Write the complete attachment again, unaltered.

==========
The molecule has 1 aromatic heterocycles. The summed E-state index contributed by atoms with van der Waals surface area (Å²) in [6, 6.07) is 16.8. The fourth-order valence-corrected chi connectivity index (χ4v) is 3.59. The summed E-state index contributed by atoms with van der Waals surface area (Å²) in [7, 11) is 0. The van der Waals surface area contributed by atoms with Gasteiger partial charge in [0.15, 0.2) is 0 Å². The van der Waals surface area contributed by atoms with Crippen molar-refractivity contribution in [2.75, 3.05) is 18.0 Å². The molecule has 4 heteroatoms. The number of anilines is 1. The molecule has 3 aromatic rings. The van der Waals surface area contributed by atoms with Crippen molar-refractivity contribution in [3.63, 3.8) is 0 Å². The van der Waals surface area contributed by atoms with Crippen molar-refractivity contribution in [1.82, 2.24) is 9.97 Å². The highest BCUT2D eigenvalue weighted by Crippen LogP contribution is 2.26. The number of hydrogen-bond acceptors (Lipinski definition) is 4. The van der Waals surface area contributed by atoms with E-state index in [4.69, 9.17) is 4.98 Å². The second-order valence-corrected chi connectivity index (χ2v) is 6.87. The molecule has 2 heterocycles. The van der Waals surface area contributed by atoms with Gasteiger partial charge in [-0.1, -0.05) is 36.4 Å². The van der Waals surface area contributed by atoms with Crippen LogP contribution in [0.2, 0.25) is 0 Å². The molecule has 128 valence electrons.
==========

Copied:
The molecule has 1 aromatic heterocycles. The summed E-state index contributed by atoms with van der Waals surface area (Å²) in [6, 6.07) is 16.8. The fourth-order valence-corrected chi connectivity index (χ4v) is 3.59. The summed E-state index contributed by atoms with van der Waals surface area (Å²) in [7, 11) is 0. The van der Waals surface area contributed by atoms with Gasteiger partial charge in [0.15, 0.2) is 0 Å². The van der Waals surface area contributed by atoms with Crippen molar-refractivity contribution in [2.75, 3.05) is 18.0 Å². The molecule has 4 heteroatoms. The number of anilines is 1. The molecule has 3 aromatic rings. The van der Waals surface area contributed by atoms with Crippen molar-refractivity contribution in [3.63, 3.8) is 0 Å². The van der Waals surface area contributed by atoms with Crippen molar-refractivity contribution in [1.82, 2.24) is 9.97 Å². The highest BCUT2D eigenvalue weighted by Crippen LogP contribution is 2.26. The number of hydrogen-bond acceptors (Lipinski definition) is 4. The van der Waals surface area contributed by atoms with E-state index in [4.69, 9.17) is 4.98 Å². The second-order valence-corrected chi connectivity index (χ2v) is 6.87. The molecule has 2 heterocycles. The van der Waals surface area contributed by atoms with Gasteiger partial charge in [-0.1, -0.05) is 36.4 Å². The van der Waals surface area contributed by atoms with Crippen LogP contribution in [0.2, 0.25) is 0 Å². The molecule has 128 valence electrons.